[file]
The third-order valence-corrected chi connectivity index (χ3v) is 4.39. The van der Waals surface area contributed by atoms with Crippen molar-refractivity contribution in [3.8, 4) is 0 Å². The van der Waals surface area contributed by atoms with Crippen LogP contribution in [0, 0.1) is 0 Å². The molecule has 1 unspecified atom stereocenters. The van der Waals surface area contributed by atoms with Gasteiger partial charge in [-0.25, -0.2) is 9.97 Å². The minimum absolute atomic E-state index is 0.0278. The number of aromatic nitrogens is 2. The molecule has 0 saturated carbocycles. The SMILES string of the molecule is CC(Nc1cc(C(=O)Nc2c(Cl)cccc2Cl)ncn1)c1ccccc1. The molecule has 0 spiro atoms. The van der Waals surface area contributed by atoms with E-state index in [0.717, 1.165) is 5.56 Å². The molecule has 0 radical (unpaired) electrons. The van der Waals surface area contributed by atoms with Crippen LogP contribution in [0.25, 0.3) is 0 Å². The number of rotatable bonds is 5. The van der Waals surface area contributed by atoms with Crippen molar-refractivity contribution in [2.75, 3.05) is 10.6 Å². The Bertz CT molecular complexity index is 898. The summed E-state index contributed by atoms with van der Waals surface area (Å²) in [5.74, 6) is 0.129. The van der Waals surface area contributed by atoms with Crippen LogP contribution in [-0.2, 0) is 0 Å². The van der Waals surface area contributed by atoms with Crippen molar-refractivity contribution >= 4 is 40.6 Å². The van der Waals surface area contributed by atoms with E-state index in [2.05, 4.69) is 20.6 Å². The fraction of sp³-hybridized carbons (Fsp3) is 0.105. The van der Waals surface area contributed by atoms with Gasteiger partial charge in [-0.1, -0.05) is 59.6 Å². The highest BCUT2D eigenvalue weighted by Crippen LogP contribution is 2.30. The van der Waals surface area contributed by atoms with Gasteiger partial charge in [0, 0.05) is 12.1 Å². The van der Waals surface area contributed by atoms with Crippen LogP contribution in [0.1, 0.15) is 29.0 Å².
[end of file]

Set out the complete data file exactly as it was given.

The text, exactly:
The third-order valence-corrected chi connectivity index (χ3v) is 4.39. The van der Waals surface area contributed by atoms with Crippen molar-refractivity contribution in [3.8, 4) is 0 Å². The van der Waals surface area contributed by atoms with Crippen LogP contribution in [0, 0.1) is 0 Å². The molecule has 1 unspecified atom stereocenters. The van der Waals surface area contributed by atoms with Gasteiger partial charge in [-0.25, -0.2) is 9.97 Å². The minimum absolute atomic E-state index is 0.0278. The number of aromatic nitrogens is 2. The molecule has 0 saturated carbocycles. The SMILES string of the molecule is CC(Nc1cc(C(=O)Nc2c(Cl)cccc2Cl)ncn1)c1ccccc1. The molecule has 0 spiro atoms. The van der Waals surface area contributed by atoms with E-state index in [0.717, 1.165) is 5.56 Å². The molecule has 0 radical (unpaired) electrons. The van der Waals surface area contributed by atoms with Crippen LogP contribution in [0.25, 0.3) is 0 Å². The number of rotatable bonds is 5. The van der Waals surface area contributed by atoms with Crippen molar-refractivity contribution in [2.75, 3.05) is 10.6 Å². The Bertz CT molecular complexity index is 898. The summed E-state index contributed by atoms with van der Waals surface area (Å²) in [5.74, 6) is 0.129. The van der Waals surface area contributed by atoms with Crippen LogP contribution in [-0.2, 0) is 0 Å². The van der Waals surface area contributed by atoms with Crippen molar-refractivity contribution >= 4 is 40.6 Å². The van der Waals surface area contributed by atoms with E-state index in [2.05, 4.69) is 20.6 Å². The fraction of sp³-hybridized carbons (Fsp3) is 0.105. The van der Waals surface area contributed by atoms with Gasteiger partial charge in [-0.1, -0.05) is 59.6 Å². The highest BCUT2D eigenvalue weighted by Crippen LogP contribution is 2.30. The van der Waals surface area contributed by atoms with Gasteiger partial charge in [0, 0.05) is 12.1 Å². The van der Waals surface area contributed by atoms with Crippen LogP contribution in [0.1, 0.15) is 29.0 Å².